In “The Pilot,” a pilot controls a ship her VR glasses only to encounter an alien queen and her earthbound ally. In “The Weight of Time,” one scientist uses time travel to try and wipe out anti LGBTQ backlash but instead realizes the problem is actually ahead. In “Una,” an alien wins the hearts and minds of the citizens she protects, eventually becoming a citizen because of it. In “Seventeen Souls,” one hero risks it all to save one girl from certain death. In “It Looked like Our Dreams,” two siblings wonder about a future where humanity does save itself. In “Gaea,” mother nature and technology defeat an alien invader in which one protagonist uses to her advantage.  In “Bombs Away,” a world is imagined where violence no longer leads to advantages or problem solving but unity as it was always intended.  In “And The Rest Was Magic,” one woman finds out how it is when one doesn’t buy into the propaganda of a dire future. In “Everything I Own,” one self-admitted pariah slowly builds a community around herself while at the same time, evolving. In “The Inventor’s Daughter,” one woman reunites with her mother after death and returns her to the essence. In “Blackstar,” one man helps people see their future for a cost. In “Life’s A Devil’s Bargain,” one woman shows how hate is more of a choice than one realizes. In “Chat Room,” one awkward girl finds solace with a friend that met online. In “Can you See it Now,” one couple finds out an evil corporation is behind a friend’s death. In “Just Like Heaven,” one young man’s defiance leads to him finding out the secret to the utopia he is living in. In “Alternica,” a man wakes up from being frozen to a world where money doesn’t exist. In “Owning Up To The Past,” one man admits to his daughter, the unjust violence he committed. In “Good Time,” one man’s wish is to see his daughter years after he is released from jail. In “Day At The Park,” a young girl teaches a robot how to fly a kite. In “Choice,” one man designed a robot to have the power of free will, to only regret his decision immediately. In “Seeds,” the grim reaper reminds a retired superhero that there is more to life than regrets.  In “Two Left Feet,” two thieves steal for the love of dance.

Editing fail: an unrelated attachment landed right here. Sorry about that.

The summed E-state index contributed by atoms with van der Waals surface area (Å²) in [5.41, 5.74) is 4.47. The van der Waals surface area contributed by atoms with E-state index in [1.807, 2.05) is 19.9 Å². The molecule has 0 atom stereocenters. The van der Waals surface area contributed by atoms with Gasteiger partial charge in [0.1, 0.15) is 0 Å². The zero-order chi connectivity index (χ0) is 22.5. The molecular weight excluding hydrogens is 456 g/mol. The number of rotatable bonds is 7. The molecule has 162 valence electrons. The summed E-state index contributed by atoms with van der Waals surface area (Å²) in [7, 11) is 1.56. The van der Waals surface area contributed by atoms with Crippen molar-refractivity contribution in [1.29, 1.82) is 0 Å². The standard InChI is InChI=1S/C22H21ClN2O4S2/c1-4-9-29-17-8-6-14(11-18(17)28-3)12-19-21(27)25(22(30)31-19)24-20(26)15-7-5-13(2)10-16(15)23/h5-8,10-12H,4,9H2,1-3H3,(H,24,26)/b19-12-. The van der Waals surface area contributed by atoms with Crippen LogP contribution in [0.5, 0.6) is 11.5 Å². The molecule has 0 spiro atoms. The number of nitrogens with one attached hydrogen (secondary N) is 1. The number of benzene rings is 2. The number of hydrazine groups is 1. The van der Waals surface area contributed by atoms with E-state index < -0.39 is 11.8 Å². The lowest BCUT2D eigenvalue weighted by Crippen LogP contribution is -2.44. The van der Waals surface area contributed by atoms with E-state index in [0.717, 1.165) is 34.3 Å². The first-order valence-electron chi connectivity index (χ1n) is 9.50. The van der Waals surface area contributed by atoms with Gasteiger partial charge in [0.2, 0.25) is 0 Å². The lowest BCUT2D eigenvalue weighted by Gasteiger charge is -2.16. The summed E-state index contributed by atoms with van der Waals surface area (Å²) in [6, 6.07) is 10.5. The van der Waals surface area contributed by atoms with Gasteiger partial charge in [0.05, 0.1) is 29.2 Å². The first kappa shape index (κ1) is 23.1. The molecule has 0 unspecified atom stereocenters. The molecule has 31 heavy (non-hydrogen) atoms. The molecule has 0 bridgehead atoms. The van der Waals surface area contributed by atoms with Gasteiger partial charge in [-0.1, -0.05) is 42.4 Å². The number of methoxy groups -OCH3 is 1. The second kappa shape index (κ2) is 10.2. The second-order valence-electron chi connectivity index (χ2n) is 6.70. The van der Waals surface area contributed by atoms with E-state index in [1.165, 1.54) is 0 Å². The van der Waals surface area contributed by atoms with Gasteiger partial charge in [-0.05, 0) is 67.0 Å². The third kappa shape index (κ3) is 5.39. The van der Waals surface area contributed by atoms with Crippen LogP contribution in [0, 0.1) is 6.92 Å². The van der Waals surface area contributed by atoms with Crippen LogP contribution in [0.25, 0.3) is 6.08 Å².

Overall, the anthology is an excellent collection of stories that shows that the future can be bright and we all should wear shades. The story are as diverse and extraordinary as each contributor showing off a wide range of voices and visions. The art by each creator is magnetic, alluring, and vivid. Altogether, the world needs more visions of utopias and this book more than proves it.